Conservation groups filed a lawsuit today in federal court in Denver challenging the U.S. Fish and Wildlife Service’s decision to deny Endangered Species Act protection to two imperiled wildflowers that live only on oil shale formations in Colorado and Utah. Oil shale and tar sands mining and traditional oil and gas drilling threaten 100 percent of known White River beardtongue populations and over 85 percent of the known Graham’s beardtongue populations.
In August 2013, the Service proposed to provide Endangered Species Act protection to the wildflowers and nearly 76,000 acres of their essential habitat, recognizing the threat posed by mining and drilling. One year later—after lobbying by industry and its supporters, including the Utah School and Institutional Trust Lands Administration (SITLA) and Uintah County—the Service reversed-course and denied Endangered Species Act protections. The Service based its decision on a 15-year “conservation agreement” negotiated behind closed doors with pro-industry stakeholders.
Public records obtained by plaintiffs in today’s lawsuit show that the conservation agreement purposefully excluded wildflower habitat from protection to accommodate oil shale mining and drilling. SITLA’s Associate Director and Chief Legal Counsel, John Andrews, described the agreement as follows:
“The basic concept is you’ve got a 15-year agreement that’s going to buy for all of our miners the ability to strip mine and destroy any [wildflowers] that are located on those sites in exchange for some conservation” on lands “that wouldn’t be disturbed” anyway.
In its proposal to list the species, the Service recognized oil shale mining in the wildflowers’ habitat as one of the primary threats justifying the need for Endangered Species Act protections. FWS found that that development of just two planned oil shale projects in Utah by the Enefit and Red Leaf corporations would have substantial impacts and would reduce the viability of the species. But the conservation agreement denies protections on private and state lands slated for oil shale development during the 15-year term of the agreement, including those owned or leased by Enefit and Red Leaf.
“The conservation agreement is a giveaway to the fossil fuel industry,” said Robin Cooley, an Earthjustice attorney representing the conservation groups. “Although the Fish and Wildlife Service previously identified habitat that was essential to the survival of these wildflowers, the agency rolled over during negotiations and sacrificed more than 40% of this essential habitat, including lands the oil shale industry plans to strip mine in the next 15 years.”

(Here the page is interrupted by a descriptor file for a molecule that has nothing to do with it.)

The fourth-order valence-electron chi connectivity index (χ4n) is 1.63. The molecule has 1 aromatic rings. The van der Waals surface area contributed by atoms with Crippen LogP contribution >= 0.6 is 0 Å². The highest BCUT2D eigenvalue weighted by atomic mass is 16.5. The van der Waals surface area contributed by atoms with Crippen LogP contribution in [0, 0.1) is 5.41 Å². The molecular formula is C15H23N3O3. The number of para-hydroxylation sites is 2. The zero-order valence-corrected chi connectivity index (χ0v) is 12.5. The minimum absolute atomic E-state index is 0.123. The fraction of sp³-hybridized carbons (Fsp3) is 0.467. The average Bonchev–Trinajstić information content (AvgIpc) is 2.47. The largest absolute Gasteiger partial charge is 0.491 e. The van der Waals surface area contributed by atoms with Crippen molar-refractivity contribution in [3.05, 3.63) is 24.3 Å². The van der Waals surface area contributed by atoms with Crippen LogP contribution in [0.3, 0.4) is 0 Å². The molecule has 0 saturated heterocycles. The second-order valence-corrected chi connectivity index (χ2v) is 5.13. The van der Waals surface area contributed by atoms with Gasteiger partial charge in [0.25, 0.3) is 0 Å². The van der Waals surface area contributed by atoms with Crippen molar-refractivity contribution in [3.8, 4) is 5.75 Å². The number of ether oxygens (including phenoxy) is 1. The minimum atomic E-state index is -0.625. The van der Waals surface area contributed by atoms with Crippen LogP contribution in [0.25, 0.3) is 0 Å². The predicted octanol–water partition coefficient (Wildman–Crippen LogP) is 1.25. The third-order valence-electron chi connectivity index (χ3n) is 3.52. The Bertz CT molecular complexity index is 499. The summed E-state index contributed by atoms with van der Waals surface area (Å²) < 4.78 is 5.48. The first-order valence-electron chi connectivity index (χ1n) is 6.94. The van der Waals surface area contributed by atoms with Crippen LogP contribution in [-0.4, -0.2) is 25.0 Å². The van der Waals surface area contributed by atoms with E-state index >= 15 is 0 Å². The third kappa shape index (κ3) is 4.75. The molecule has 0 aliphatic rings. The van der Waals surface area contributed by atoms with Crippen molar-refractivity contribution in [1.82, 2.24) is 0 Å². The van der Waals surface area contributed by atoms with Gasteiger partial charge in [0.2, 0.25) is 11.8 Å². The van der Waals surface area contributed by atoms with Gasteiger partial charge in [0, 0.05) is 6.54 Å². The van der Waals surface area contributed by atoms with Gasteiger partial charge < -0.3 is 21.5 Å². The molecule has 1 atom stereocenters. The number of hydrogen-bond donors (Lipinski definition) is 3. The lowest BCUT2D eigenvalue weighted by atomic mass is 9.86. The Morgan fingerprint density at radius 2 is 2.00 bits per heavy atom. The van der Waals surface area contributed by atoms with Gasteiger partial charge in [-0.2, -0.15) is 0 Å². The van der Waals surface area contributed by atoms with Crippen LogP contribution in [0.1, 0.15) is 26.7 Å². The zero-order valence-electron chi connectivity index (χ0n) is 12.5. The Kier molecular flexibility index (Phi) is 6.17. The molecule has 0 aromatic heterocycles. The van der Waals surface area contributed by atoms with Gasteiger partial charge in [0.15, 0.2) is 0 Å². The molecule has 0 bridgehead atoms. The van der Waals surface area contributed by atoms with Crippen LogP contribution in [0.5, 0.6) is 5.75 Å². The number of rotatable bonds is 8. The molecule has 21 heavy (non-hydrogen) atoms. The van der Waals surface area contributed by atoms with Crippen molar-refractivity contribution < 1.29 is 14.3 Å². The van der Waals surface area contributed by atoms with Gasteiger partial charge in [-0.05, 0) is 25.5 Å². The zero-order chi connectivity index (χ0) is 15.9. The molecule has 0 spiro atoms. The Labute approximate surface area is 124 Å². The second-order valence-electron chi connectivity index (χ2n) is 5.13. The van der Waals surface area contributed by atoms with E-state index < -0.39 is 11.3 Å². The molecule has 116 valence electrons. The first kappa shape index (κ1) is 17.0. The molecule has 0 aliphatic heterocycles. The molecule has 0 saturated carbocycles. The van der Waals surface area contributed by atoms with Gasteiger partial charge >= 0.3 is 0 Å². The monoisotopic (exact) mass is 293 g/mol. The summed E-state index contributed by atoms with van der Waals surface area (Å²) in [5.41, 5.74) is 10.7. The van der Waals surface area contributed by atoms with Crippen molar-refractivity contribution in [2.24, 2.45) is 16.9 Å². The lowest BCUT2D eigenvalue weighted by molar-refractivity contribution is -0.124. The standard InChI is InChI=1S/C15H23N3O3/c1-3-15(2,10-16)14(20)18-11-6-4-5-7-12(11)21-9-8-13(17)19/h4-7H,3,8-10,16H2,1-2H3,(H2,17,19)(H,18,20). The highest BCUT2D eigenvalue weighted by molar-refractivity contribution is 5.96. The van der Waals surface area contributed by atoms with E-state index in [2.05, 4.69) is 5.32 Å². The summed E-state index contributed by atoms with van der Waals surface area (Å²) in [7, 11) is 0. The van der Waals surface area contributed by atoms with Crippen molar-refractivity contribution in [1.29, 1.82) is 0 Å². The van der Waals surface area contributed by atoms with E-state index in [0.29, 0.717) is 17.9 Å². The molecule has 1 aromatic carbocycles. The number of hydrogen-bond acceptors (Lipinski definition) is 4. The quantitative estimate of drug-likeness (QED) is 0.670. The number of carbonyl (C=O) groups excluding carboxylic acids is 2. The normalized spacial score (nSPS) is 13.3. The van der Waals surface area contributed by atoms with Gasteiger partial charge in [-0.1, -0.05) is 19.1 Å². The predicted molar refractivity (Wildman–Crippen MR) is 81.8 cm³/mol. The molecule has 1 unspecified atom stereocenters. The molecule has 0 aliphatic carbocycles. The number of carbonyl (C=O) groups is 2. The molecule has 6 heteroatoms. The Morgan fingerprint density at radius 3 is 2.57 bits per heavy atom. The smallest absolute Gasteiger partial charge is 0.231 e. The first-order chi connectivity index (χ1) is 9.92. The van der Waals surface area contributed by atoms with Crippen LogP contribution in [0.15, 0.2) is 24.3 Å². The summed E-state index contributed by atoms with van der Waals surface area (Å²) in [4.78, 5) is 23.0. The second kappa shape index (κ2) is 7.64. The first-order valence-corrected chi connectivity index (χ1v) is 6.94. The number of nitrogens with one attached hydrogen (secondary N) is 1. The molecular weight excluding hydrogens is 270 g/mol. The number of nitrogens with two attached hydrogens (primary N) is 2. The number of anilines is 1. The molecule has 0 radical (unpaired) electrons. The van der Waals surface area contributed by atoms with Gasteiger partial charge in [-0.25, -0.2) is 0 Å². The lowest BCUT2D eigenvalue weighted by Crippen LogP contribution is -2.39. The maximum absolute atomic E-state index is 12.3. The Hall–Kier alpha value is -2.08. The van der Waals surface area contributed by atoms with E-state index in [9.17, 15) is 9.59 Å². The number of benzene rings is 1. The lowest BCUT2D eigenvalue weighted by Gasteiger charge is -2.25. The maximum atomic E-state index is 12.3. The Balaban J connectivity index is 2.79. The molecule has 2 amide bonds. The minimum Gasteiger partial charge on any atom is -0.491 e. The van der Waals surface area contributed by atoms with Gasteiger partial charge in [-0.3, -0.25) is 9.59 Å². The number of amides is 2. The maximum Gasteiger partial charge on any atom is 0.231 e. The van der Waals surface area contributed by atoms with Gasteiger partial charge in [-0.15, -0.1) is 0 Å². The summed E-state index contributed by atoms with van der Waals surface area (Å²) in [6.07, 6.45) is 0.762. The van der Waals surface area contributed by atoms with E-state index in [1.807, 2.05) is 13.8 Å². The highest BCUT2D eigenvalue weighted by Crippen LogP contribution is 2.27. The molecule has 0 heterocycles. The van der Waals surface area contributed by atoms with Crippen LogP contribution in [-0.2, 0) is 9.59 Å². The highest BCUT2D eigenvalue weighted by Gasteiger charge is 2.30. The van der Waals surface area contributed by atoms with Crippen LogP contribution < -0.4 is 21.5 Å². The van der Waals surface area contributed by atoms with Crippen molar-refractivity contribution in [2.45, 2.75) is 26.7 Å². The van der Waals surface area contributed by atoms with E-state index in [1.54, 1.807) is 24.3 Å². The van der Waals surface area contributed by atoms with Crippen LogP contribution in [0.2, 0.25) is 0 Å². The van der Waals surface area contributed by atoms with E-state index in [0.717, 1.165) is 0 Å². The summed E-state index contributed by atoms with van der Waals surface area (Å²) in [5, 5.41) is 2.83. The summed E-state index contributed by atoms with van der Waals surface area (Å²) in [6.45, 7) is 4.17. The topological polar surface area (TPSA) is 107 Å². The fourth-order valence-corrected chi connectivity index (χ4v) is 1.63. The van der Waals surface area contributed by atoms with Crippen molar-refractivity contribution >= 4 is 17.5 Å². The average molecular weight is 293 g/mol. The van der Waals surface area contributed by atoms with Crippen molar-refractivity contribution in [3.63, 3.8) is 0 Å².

“The Endangered Species Act requires the Service to make decisions based on science, not politics,” said Megan Mueller, senior biologist with Rocky Mountain Wild. “The science here is clear, these wildflowers must be protected from strip mining and drilling.”
“The Endangered Species Act has an incredible record of saving species—but it can only work if we use it. We’ve known for decades that these wildflowers need federal protections if they’re going to survive,” said Michael Saul, a senior attorney with the Center for Biological Diversity. “It’s shameful to see the Fish and Wildlife Service forego that effective tool just for the profits of one industry.”
“These rare and beautiful wildflowers are a treasured part of our natural heritage and we need to protect them for future generations to enjoy,” said Tony Frates with the Utah Native Plant Society. “Rather than ensuring their survival through the proven protections of the Endangered Species Act, the Fish and Wildlife Service opted for a conservation agreement that paves the way for destruction of large populations of these two species.”
Earthjustice filed today’s lawsuit challenging the Service’s failure to list the beardtongues under the Endangered Species Act on behalf of Rocky Mountain Wild, Center for Biological Diversity, Southern Utah Wilderness Alliance, Utah Native Plant Society, Grand Canyon Trust, Western Resource Advocates, and Western Watersheds Project.
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